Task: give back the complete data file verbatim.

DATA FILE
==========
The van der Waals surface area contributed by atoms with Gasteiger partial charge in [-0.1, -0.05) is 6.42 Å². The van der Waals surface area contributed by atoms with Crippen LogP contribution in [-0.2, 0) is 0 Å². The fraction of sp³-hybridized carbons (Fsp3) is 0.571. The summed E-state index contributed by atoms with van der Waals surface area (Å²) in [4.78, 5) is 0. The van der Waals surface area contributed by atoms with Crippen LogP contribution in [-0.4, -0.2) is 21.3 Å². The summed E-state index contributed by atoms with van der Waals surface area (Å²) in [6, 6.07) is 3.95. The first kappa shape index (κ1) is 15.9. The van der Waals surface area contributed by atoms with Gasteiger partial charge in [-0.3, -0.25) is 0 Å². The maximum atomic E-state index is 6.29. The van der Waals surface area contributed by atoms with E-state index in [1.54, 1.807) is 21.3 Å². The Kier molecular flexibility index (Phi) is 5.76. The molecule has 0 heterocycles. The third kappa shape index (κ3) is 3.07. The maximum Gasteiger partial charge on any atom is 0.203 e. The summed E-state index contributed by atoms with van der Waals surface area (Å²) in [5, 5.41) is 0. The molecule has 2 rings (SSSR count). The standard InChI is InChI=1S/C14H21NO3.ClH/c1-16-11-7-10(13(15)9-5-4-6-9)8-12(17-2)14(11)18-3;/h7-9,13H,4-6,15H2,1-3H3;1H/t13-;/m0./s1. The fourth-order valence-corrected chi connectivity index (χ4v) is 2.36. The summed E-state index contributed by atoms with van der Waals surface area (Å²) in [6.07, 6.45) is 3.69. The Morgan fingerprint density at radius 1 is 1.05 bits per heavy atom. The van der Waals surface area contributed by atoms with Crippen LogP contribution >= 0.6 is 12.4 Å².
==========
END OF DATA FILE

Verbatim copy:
The van der Waals surface area contributed by atoms with Gasteiger partial charge in [-0.1, -0.05) is 6.42 Å². The van der Waals surface area contributed by atoms with Crippen LogP contribution in [-0.2, 0) is 0 Å². The fraction of sp³-hybridized carbons (Fsp3) is 0.571. The summed E-state index contributed by atoms with van der Waals surface area (Å²) in [4.78, 5) is 0. The van der Waals surface area contributed by atoms with Crippen LogP contribution in [-0.4, -0.2) is 21.3 Å². The summed E-state index contributed by atoms with van der Waals surface area (Å²) in [6, 6.07) is 3.95. The first kappa shape index (κ1) is 15.9. The van der Waals surface area contributed by atoms with Gasteiger partial charge in [-0.3, -0.25) is 0 Å². The maximum atomic E-state index is 6.29. The van der Waals surface area contributed by atoms with E-state index in [1.54, 1.807) is 21.3 Å². The Kier molecular flexibility index (Phi) is 5.76. The molecule has 0 heterocycles. The third kappa shape index (κ3) is 3.07. The maximum Gasteiger partial charge on any atom is 0.203 e. The summed E-state index contributed by atoms with van der Waals surface area (Å²) in [5, 5.41) is 0. The molecule has 2 rings (SSSR count). The standard InChI is InChI=1S/C14H21NO3.ClH/c1-16-11-7-10(13(15)9-5-4-6-9)8-12(17-2)14(11)18-3;/h7-9,13H,4-6,15H2,1-3H3;1H/t13-;/m0./s1. The fourth-order valence-corrected chi connectivity index (χ4v) is 2.36. The summed E-state index contributed by atoms with van der Waals surface area (Å²) in [6.07, 6.45) is 3.69. The Morgan fingerprint density at radius 1 is 1.05 bits per heavy atom. The van der Waals surface area contributed by atoms with Crippen LogP contribution >= 0.6 is 12.4 Å².